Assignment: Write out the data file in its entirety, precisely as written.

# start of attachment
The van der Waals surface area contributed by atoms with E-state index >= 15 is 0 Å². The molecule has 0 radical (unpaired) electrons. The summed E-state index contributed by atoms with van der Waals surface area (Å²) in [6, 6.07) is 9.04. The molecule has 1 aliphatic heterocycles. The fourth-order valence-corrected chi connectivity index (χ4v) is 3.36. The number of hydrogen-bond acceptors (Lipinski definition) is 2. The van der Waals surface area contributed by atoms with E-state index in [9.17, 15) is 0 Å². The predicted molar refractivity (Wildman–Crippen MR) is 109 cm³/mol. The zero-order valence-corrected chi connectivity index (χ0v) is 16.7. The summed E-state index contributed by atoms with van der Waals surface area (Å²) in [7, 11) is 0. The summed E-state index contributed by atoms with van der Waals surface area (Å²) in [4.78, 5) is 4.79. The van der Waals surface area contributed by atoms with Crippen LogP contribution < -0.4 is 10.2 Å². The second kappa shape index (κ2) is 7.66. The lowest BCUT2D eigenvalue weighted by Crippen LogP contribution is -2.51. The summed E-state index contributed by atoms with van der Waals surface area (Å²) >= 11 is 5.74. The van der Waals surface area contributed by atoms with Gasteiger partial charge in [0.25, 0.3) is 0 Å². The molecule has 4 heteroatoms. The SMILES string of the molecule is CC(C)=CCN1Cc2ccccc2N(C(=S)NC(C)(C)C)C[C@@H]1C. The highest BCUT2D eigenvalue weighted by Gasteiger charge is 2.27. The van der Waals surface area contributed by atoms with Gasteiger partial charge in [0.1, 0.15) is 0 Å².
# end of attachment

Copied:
The van der Waals surface area contributed by atoms with E-state index >= 15 is 0 Å². The molecule has 0 radical (unpaired) electrons. The summed E-state index contributed by atoms with van der Waals surface area (Å²) in [6, 6.07) is 9.04. The molecule has 1 aliphatic heterocycles. The fourth-order valence-corrected chi connectivity index (χ4v) is 3.36. The number of hydrogen-bond acceptors (Lipinski definition) is 2. The van der Waals surface area contributed by atoms with E-state index in [9.17, 15) is 0 Å². The predicted molar refractivity (Wildman–Crippen MR) is 109 cm³/mol. The zero-order valence-corrected chi connectivity index (χ0v) is 16.7. The summed E-state index contributed by atoms with van der Waals surface area (Å²) in [7, 11) is 0. The summed E-state index contributed by atoms with van der Waals surface area (Å²) in [4.78, 5) is 4.79. The van der Waals surface area contributed by atoms with Crippen LogP contribution < -0.4 is 10.2 Å². The second kappa shape index (κ2) is 7.66. The lowest BCUT2D eigenvalue weighted by Crippen LogP contribution is -2.51. The summed E-state index contributed by atoms with van der Waals surface area (Å²) >= 11 is 5.74. The van der Waals surface area contributed by atoms with Gasteiger partial charge in [0.25, 0.3) is 0 Å². The molecule has 4 heteroatoms. The SMILES string of the molecule is CC(C)=CCN1Cc2ccccc2N(C(=S)NC(C)(C)C)C[C@@H]1C. The highest BCUT2D eigenvalue weighted by Gasteiger charge is 2.27. The van der Waals surface area contributed by atoms with Gasteiger partial charge in [0.1, 0.15) is 0 Å².